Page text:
Travelling with your canine companion doesn’t need to be stressful — it’s all about making it a positive experience for everyone. Expert dog trainer Ben Randall explains how to teach your dog to happily hop in and out of the car on command.
With so many great walks often only a short drive away, and with dog-friendly restaurants and holidays growing evermore popular, getting your dog to jump in the car to head off on an adventure is a big part of dog ownership.
But what do you do if your canine friend isn’t keen on getting in the car? Perhaps anxious of jumping up and in to the boot, or maybe they just prefer to get one of their helpers — yes, that’s you — to save them the bother of doing it themselves? It’s important to encourage your dog to become comfortable with jumping in the car so that you can hit the road without the hassle of having to coax them in and out, or the physical act of lifting them in and out — which can ruin your clothes, or worse, potentially hurting your back. That’s the issue faced by today’s reader.
‘I have a cockapoo who refuses to jump up into the back of the car,’ [writes L.C., via email]. ‘It’s fine lifting him in when the weather is nice and dry, but when it’s muddy, it’s a real pain as I end up with dirt all over me. Please can you help?’
When we teach the BG foundations, one command that proves to be particularly helpful in so many situations is the ‘in’ command, which I use while pointing to an area to tell the dogs to go anywhere, whether that be into a crate, into a car, from one room into another or into the garden — it can be used for anything.
You have to teach the ‘in’ command in a positive and rewarding way for your dog, so that he or she is happy to act on the instruction. It’s vital for you both and one of the keys to dog training, along with things such as stopping your dog pulling on the lead, teaching your dog the leave command or stopping a dog from jumping up on people. You can catch up on my previous dog training articles for Country Life here, see more at @beggarbush on Instagram, or ask me your own question by emailing firstname.lastname@example.org.
Five steps to teach your dog to jump into the car
1. Reward your dog for going into a familiar spot
Start by teaching your dog to go into an area that he or she likes and wants to go into often, such as their bed or crate. Point to the bed, say your dog’s name and then say, ‘in’, and, if they go into their bed, praise them and give them a piece of kibble. Once you’ve repeated this a few times, your dog will realise that if they go into that area, they will get praise or a kibble reward.
2. Use the ‘in’ command wherever you are in the house
I start putting the command to use in all areas in and around the house, rather than restricting it to one area. Your dog will quickly understand the command and once they’ve got the hang of it, all you need to reward them for listening to it is to give them plenty of praise (you don’t need to always have some kibble in your pocket!).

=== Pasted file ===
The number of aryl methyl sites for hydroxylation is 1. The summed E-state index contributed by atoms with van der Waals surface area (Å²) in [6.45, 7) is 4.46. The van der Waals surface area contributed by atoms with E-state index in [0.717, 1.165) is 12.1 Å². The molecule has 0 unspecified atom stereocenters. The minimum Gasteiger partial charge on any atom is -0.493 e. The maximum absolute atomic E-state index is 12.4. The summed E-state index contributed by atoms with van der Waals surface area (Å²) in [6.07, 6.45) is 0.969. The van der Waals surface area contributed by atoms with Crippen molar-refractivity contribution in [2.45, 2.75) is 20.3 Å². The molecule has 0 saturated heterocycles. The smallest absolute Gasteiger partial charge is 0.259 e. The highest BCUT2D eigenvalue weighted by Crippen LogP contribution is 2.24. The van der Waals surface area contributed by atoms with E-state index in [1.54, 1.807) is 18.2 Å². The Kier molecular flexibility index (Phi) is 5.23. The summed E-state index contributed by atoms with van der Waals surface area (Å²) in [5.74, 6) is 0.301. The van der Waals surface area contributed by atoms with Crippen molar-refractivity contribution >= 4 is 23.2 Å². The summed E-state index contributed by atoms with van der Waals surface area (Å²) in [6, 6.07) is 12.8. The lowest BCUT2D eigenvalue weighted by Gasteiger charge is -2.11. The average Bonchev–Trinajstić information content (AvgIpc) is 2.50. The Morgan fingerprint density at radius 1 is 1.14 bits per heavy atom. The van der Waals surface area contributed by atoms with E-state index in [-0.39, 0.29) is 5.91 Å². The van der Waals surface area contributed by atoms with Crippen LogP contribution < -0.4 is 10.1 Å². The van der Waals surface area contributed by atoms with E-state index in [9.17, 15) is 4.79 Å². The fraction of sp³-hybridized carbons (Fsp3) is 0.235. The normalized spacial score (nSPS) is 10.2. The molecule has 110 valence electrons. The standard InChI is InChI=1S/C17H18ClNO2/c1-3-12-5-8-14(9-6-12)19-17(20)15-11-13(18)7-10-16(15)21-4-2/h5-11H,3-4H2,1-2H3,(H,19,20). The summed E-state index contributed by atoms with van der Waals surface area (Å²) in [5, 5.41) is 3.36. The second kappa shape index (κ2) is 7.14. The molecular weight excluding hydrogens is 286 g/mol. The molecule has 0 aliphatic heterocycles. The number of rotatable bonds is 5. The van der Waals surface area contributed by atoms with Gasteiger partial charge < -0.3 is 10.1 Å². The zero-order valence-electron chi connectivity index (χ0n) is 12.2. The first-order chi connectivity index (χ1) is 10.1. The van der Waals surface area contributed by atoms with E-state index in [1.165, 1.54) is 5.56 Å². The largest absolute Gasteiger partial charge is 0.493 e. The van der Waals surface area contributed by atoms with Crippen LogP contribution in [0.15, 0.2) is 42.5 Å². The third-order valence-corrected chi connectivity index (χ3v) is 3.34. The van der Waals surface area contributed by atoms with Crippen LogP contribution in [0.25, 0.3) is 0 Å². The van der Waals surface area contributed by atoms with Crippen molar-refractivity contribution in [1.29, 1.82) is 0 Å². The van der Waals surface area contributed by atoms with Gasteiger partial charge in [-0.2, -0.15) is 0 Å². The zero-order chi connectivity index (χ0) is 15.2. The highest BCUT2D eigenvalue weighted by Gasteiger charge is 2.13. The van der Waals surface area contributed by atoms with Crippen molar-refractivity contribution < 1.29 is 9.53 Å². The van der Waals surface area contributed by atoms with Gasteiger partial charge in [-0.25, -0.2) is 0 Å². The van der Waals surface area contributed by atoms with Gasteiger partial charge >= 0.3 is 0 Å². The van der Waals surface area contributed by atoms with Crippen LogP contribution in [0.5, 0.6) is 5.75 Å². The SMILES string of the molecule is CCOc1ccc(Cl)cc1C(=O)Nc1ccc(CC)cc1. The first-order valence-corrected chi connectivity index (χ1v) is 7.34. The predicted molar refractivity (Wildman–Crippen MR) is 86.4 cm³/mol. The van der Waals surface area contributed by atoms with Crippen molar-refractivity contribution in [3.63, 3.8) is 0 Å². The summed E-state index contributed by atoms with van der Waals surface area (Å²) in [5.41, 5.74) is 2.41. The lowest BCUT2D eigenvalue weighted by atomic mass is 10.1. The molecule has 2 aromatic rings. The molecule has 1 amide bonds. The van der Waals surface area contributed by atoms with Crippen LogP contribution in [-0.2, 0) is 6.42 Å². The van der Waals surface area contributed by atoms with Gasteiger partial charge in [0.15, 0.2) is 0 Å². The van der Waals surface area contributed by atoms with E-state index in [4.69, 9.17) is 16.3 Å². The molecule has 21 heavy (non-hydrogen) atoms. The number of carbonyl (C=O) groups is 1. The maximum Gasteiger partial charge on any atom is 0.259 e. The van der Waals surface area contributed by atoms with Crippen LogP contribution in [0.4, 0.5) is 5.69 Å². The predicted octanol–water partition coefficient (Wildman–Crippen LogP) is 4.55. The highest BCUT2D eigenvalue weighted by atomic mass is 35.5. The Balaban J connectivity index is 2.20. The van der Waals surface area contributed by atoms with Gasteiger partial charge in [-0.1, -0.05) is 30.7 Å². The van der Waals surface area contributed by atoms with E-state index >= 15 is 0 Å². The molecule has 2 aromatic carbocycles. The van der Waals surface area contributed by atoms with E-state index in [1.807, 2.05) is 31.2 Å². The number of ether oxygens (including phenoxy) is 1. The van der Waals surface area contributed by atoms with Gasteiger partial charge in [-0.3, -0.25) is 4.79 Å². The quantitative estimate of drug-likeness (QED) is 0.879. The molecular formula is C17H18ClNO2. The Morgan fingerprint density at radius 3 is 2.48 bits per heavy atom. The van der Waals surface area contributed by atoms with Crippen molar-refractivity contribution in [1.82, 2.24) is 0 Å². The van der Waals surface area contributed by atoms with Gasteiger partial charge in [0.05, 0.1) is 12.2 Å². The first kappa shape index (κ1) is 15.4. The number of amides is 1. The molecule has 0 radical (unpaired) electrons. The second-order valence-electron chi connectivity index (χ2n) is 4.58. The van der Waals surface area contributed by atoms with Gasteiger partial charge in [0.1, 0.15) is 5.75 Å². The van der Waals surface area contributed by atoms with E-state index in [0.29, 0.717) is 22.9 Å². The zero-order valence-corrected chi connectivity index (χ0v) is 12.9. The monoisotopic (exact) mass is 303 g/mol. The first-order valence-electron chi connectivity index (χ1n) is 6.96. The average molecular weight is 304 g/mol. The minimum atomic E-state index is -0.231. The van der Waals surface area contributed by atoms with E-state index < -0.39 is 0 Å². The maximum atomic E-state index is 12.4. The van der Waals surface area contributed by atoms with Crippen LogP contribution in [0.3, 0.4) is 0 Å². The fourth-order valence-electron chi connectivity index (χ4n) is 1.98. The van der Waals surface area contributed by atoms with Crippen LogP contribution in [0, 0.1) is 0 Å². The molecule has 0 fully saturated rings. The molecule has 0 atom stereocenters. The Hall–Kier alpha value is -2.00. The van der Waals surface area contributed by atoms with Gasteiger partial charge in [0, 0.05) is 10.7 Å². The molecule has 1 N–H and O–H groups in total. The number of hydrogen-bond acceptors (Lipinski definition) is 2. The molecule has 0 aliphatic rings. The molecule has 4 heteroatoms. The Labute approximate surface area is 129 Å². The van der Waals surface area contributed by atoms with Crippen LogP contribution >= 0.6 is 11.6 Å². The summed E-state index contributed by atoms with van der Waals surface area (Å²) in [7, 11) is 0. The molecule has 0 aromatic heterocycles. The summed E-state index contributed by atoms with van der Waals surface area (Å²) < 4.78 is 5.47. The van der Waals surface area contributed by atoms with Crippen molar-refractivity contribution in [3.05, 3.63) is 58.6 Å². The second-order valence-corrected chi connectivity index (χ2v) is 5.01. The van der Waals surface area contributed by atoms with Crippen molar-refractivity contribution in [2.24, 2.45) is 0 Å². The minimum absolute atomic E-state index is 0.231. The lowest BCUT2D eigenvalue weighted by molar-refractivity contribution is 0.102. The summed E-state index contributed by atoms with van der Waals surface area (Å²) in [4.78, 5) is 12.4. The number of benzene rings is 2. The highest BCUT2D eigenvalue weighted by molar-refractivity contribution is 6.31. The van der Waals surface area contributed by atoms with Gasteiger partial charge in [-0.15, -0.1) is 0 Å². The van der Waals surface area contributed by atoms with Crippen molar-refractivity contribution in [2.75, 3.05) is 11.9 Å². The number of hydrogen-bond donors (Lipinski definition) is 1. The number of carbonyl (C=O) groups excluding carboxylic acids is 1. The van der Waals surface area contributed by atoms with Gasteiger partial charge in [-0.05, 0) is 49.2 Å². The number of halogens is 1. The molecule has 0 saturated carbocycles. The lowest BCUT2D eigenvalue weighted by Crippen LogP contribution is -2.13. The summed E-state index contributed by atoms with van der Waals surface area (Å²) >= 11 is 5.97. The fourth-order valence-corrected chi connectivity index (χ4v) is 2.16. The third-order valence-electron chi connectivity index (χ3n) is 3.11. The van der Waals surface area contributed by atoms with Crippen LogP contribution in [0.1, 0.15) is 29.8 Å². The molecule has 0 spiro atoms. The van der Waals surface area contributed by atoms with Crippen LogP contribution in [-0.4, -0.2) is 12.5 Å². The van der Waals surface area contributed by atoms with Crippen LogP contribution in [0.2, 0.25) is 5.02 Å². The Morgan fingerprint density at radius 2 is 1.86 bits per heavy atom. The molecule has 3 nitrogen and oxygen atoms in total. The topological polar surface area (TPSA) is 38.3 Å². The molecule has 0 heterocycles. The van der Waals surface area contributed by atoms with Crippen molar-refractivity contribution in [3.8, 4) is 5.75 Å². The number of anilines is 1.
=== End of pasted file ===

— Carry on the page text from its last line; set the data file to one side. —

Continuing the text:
3. Move things up a gear
Once your dog is responding well in the house, you can progress to trying the ‘in’ command with the car. However, depending on how high your car is, it can be helpful to park it at the bottom of a slope to make it easier for the dog to jump in and out.
4. Take the leap
Start this process on the lead and ask your dog to ‘sit’ outside the boot of the car — I usually reward them with one piece of kibble for sitting. Then, show them the next piece of kibble in your right hand and, with the lead in your left, point into the boot of the car and give the ‘in’ command, with — if necessary — a slight encouragement via the lead in your left hand if necessary. Usually, the dog responds fairly quickly, especially if he or she already understands the ‘in’ command. Practice this several times a day and your dog will soon get the hang of jumping into the car on instruction and, as mentioned before, you won’t always need to give kibble as a reward, because lots of verbal and physical praise is enough.
5. Make the car a comfortable and familiar space
One final top tip is, if your dog is really happy at home in their crate or in their bed and they see that place as a positive space, to put that crate or bed in the boot of the car, so it smells and looks familiar, which will encourage them to jump in. At first, it’s also wise to try to keep all the journeys short — and to make the moments before they get in the car and as soon as they get out as happy as possible — so your dog gets used to associating the car with positive experiences. If you put all this advice into action, they’ll soon be happy to go anywhere with you.
For more detailed advice about Ben Randall’s positive, reward-based and proven BG training methods, one-to-one training sessions, residential training or five-star dog-boarding at his BGHQ in Herefordshire, telephone 01531 670960 or visit www.ledburylodgekennels.co.uk. For a free seven-day trial of the Gundog app, which costs £24.99 a month or £249.99 a year, visit www.gundog.app/trial.
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